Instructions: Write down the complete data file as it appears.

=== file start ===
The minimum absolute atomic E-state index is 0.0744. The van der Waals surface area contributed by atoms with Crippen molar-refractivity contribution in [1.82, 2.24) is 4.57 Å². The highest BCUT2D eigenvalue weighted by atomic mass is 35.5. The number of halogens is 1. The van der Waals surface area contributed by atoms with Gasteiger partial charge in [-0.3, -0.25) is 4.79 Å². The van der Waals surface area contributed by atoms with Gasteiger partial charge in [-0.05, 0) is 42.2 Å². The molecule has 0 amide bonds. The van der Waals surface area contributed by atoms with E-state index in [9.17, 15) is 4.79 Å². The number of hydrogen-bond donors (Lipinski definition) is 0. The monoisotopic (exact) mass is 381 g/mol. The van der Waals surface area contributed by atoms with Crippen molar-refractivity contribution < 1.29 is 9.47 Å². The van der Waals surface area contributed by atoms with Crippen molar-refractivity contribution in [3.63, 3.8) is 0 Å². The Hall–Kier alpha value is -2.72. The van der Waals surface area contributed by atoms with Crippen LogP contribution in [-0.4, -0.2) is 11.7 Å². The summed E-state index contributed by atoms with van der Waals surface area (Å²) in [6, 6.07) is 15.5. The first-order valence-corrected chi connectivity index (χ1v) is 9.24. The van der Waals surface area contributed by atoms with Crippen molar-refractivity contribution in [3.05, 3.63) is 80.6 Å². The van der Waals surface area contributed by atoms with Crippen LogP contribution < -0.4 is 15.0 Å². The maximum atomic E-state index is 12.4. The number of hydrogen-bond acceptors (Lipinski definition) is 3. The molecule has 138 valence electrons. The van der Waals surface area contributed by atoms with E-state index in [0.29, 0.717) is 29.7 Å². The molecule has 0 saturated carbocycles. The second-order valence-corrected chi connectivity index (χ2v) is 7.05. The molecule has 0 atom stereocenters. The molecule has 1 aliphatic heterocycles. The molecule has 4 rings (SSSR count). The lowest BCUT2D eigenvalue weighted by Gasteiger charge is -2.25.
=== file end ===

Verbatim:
The minimum absolute atomic E-state index is 0.0744. The van der Waals surface area contributed by atoms with Crippen molar-refractivity contribution in [1.82, 2.24) is 4.57 Å². The highest BCUT2D eigenvalue weighted by atomic mass is 35.5. The number of halogens is 1. The van der Waals surface area contributed by atoms with Gasteiger partial charge in [-0.3, -0.25) is 4.79 Å². The van der Waals surface area contributed by atoms with Gasteiger partial charge in [-0.05, 0) is 42.2 Å². The molecule has 0 amide bonds. The van der Waals surface area contributed by atoms with E-state index in [9.17, 15) is 4.79 Å². The number of hydrogen-bond donors (Lipinski definition) is 0. The monoisotopic (exact) mass is 381 g/mol. The van der Waals surface area contributed by atoms with Crippen molar-refractivity contribution < 1.29 is 9.47 Å². The van der Waals surface area contributed by atoms with Crippen molar-refractivity contribution in [3.63, 3.8) is 0 Å². The Hall–Kier alpha value is -2.72. The van der Waals surface area contributed by atoms with Crippen LogP contribution in [-0.4, -0.2) is 11.7 Å². The summed E-state index contributed by atoms with van der Waals surface area (Å²) in [6, 6.07) is 15.5. The first-order valence-corrected chi connectivity index (χ1v) is 9.24. The van der Waals surface area contributed by atoms with Crippen molar-refractivity contribution in [3.05, 3.63) is 80.6 Å². The van der Waals surface area contributed by atoms with Crippen LogP contribution < -0.4 is 15.0 Å². The maximum atomic E-state index is 12.4. The number of hydrogen-bond acceptors (Lipinski definition) is 3. The molecule has 138 valence electrons. The van der Waals surface area contributed by atoms with E-state index in [0.29, 0.717) is 29.7 Å². The molecule has 0 saturated carbocycles. The second-order valence-corrected chi connectivity index (χ2v) is 7.05. The molecule has 0 atom stereocenters. The molecule has 1 aliphatic heterocycles. The molecule has 4 rings (SSSR count). The lowest BCUT2D eigenvalue weighted by Gasteiger charge is -2.25.